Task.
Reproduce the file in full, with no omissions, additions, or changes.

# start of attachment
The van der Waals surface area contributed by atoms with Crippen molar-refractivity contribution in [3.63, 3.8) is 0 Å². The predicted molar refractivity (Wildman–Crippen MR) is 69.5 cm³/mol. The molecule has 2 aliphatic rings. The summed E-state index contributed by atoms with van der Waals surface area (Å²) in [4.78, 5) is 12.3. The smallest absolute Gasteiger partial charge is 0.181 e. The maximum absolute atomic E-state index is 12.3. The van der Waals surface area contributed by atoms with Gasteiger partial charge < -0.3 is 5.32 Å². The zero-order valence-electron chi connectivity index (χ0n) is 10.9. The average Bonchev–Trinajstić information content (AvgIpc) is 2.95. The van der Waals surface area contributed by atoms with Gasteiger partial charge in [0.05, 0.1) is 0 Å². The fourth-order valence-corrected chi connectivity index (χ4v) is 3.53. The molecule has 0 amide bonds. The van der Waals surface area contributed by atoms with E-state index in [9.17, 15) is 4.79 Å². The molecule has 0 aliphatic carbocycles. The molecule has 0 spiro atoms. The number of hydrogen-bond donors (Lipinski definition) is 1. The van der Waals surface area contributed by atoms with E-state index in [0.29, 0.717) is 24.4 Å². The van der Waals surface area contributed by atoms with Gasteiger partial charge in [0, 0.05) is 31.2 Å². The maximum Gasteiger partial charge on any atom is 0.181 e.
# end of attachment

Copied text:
The van der Waals surface area contributed by atoms with Crippen molar-refractivity contribution in [3.63, 3.8) is 0 Å². The predicted molar refractivity (Wildman–Crippen MR) is 69.5 cm³/mol. The molecule has 2 aliphatic rings. The summed E-state index contributed by atoms with van der Waals surface area (Å²) in [4.78, 5) is 12.3. The smallest absolute Gasteiger partial charge is 0.181 e. The maximum absolute atomic E-state index is 12.3. The van der Waals surface area contributed by atoms with Gasteiger partial charge < -0.3 is 5.32 Å². The zero-order valence-electron chi connectivity index (χ0n) is 10.9. The average Bonchev–Trinajstić information content (AvgIpc) is 2.95. The van der Waals surface area contributed by atoms with Gasteiger partial charge in [0.05, 0.1) is 0 Å². The fourth-order valence-corrected chi connectivity index (χ4v) is 3.53. The molecule has 0 amide bonds. The van der Waals surface area contributed by atoms with E-state index in [9.17, 15) is 4.79 Å². The molecule has 0 aliphatic carbocycles. The molecule has 0 spiro atoms. The number of hydrogen-bond donors (Lipinski definition) is 1. The van der Waals surface area contributed by atoms with E-state index in [0.29, 0.717) is 24.4 Å². The van der Waals surface area contributed by atoms with Gasteiger partial charge in [0, 0.05) is 31.2 Å². The maximum Gasteiger partial charge on any atom is 0.181 e.